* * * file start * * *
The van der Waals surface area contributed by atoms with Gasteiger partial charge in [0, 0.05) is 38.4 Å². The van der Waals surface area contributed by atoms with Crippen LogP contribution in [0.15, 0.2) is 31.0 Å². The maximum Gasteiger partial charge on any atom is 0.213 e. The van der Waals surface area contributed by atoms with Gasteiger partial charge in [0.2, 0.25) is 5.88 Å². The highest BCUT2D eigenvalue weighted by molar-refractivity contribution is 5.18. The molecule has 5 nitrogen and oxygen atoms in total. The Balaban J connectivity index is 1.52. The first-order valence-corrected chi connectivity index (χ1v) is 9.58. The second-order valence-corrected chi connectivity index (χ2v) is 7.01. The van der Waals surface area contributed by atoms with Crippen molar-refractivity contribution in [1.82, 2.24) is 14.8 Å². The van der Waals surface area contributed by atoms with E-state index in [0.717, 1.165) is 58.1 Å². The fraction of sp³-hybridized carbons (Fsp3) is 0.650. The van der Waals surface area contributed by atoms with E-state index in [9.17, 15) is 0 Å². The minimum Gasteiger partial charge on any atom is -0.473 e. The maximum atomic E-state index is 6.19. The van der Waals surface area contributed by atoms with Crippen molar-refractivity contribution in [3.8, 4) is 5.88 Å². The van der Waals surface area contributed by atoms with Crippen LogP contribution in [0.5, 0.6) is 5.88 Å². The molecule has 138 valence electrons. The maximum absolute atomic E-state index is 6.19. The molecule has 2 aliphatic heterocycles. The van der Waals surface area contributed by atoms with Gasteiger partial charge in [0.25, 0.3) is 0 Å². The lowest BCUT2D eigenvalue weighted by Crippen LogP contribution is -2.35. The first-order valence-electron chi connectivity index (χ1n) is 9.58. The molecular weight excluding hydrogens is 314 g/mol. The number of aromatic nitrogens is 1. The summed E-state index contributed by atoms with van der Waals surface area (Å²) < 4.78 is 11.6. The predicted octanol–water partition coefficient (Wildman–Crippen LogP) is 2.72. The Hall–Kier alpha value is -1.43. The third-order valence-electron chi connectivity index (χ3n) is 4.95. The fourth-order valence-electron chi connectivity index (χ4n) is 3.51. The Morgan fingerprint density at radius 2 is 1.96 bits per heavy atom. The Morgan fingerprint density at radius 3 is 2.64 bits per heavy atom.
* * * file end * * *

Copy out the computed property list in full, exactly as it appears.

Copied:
The van der Waals surface area contributed by atoms with Gasteiger partial charge in [0, 0.05) is 38.4 Å². The van der Waals surface area contributed by atoms with Crippen LogP contribution in [0.15, 0.2) is 31.0 Å². The maximum Gasteiger partial charge on any atom is 0.213 e. The van der Waals surface area contributed by atoms with Gasteiger partial charge in [0.2, 0.25) is 5.88 Å². The highest BCUT2D eigenvalue weighted by molar-refractivity contribution is 5.18. The molecule has 5 nitrogen and oxygen atoms in total. The Balaban J connectivity index is 1.52. The first-order valence-corrected chi connectivity index (χ1v) is 9.58. The second-order valence-corrected chi connectivity index (χ2v) is 7.01. The van der Waals surface area contributed by atoms with Crippen molar-refractivity contribution in [1.82, 2.24) is 14.8 Å². The van der Waals surface area contributed by atoms with E-state index in [0.717, 1.165) is 58.1 Å². The fraction of sp³-hybridized carbons (Fsp3) is 0.650. The van der Waals surface area contributed by atoms with E-state index in [9.17, 15) is 0 Å². The minimum Gasteiger partial charge on any atom is -0.473 e. The maximum atomic E-state index is 6.19. The van der Waals surface area contributed by atoms with Crippen molar-refractivity contribution in [3.8, 4) is 5.88 Å². The van der Waals surface area contributed by atoms with Crippen LogP contribution in [0.5, 0.6) is 5.88 Å². The molecule has 138 valence electrons. The maximum absolute atomic E-state index is 6.19. The molecule has 2 aliphatic heterocycles. The van der Waals surface area contributed by atoms with Gasteiger partial charge in [0.25, 0.3) is 0 Å². The lowest BCUT2D eigenvalue weighted by Crippen LogP contribution is -2.35. The first-order valence-electron chi connectivity index (χ1n) is 9.58. The molecular weight excluding hydrogens is 314 g/mol. The number of aromatic nitrogens is 1. The summed E-state index contributed by atoms with van der Waals surface area (Å²) < 4.78 is 11.6. The predicted octanol–water partition coefficient (Wildman–Crippen LogP) is 2.72. The Hall–Kier alpha value is -1.43. The third-order valence-electron chi connectivity index (χ3n) is 4.95. The fourth-order valence-electron chi connectivity index (χ4n) is 3.51. The Morgan fingerprint density at radius 2 is 1.96 bits per heavy atom. The Morgan fingerprint density at radius 3 is 2.64 bits per heavy atom.